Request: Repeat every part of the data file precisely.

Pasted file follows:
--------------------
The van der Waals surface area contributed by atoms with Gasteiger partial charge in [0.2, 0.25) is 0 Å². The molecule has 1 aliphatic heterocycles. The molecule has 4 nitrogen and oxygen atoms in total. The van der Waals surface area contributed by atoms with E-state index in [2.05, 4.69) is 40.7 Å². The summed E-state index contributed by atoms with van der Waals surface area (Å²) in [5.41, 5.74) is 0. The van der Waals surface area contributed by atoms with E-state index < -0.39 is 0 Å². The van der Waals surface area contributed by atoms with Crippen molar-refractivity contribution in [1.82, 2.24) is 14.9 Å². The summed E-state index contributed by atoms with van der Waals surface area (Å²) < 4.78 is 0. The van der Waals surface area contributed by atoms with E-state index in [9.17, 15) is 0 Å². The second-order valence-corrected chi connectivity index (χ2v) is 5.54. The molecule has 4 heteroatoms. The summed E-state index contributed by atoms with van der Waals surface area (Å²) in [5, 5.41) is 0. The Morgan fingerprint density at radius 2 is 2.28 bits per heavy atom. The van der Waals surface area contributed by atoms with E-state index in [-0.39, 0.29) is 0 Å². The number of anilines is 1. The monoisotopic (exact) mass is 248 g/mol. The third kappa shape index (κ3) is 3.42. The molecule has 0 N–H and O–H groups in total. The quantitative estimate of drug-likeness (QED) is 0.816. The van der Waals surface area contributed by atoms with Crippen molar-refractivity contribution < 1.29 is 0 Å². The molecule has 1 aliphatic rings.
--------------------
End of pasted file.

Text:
The van der Waals surface area contributed by atoms with Gasteiger partial charge in [0.2, 0.25) is 0 Å². The molecule has 1 aliphatic heterocycles. The molecule has 4 nitrogen and oxygen atoms in total. The van der Waals surface area contributed by atoms with E-state index in [2.05, 4.69) is 40.7 Å². The summed E-state index contributed by atoms with van der Waals surface area (Å²) in [5.41, 5.74) is 0. The van der Waals surface area contributed by atoms with E-state index < -0.39 is 0 Å². The van der Waals surface area contributed by atoms with Crippen molar-refractivity contribution in [1.82, 2.24) is 14.9 Å². The summed E-state index contributed by atoms with van der Waals surface area (Å²) < 4.78 is 0. The van der Waals surface area contributed by atoms with E-state index in [9.17, 15) is 0 Å². The second-order valence-corrected chi connectivity index (χ2v) is 5.54. The molecule has 4 heteroatoms. The summed E-state index contributed by atoms with van der Waals surface area (Å²) in [5, 5.41) is 0. The Morgan fingerprint density at radius 2 is 2.28 bits per heavy atom. The van der Waals surface area contributed by atoms with E-state index in [-0.39, 0.29) is 0 Å². The number of anilines is 1. The monoisotopic (exact) mass is 248 g/mol. The third kappa shape index (κ3) is 3.42. The molecule has 0 N–H and O–H groups in total. The quantitative estimate of drug-likeness (QED) is 0.816. The van der Waals surface area contributed by atoms with Crippen molar-refractivity contribution < 1.29 is 0 Å². The molecule has 1 aliphatic rings.